Let a and b be coprime positive integers. Then the number a+b divides the binomial coefficient ${a+b \choose a}$. I know how to prove this combinatorially - for example after choosing an ordered set of a+b elements, there is a free action of a cyclic group of order a+b on the set of a-element subsets (and you can even choose a distinguished representative of each orbit if you so wish).

Passing to q-binomial coefficients, the quantum number $[a+b]_q$ divides the q-binomial coefficient $\begin{bmatrix}{a+b}\\ {a}\end{bmatrix}_q$.

My question today is whether this divisibility fact has a combinatorial proof or interpretation.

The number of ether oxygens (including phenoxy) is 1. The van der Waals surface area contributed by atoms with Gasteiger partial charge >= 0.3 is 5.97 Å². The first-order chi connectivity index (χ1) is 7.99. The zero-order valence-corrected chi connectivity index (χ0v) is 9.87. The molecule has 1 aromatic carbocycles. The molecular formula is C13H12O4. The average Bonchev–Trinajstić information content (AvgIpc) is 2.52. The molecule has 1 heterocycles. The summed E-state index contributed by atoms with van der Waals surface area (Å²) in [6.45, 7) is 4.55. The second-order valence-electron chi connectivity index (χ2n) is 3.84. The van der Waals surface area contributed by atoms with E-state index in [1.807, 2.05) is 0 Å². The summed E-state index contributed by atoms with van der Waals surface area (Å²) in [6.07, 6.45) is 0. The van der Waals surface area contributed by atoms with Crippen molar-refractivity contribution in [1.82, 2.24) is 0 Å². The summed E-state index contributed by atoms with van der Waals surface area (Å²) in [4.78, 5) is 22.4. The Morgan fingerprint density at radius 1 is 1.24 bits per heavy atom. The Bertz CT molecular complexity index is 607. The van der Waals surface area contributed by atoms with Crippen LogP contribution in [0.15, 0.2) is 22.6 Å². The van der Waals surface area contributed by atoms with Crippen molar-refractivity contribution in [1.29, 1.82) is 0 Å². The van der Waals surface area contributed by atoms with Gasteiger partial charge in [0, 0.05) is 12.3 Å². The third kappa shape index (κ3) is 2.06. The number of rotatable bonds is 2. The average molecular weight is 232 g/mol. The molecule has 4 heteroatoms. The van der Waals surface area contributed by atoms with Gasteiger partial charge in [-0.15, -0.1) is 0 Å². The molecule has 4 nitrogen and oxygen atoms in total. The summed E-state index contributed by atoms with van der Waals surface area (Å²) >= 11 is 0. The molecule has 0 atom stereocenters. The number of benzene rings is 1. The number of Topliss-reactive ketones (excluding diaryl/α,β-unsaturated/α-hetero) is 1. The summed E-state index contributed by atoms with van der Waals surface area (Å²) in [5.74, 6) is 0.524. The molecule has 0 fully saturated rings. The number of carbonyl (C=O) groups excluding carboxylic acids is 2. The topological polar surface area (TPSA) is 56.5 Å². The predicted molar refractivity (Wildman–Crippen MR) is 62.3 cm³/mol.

I remark that one can also ask whether or not $$\frac{1}{[a+b]_q}\begin{bmatrix}{a+b}\\ {a}\end{bmatrix}_q\in \mathbb{N}[q],$$ which would likely follow from any such combinatorial argument. When a+b=p is prime, I know this is the case by constructing algebraically a free $\mathbb{F}_p[d]/(d^p)$-module structure on the cohomology of the Grassmannian. I haven't done enough numerical experiments for non-prime values of a+b to be confident that this polynomial has non-negartive coefficients in general.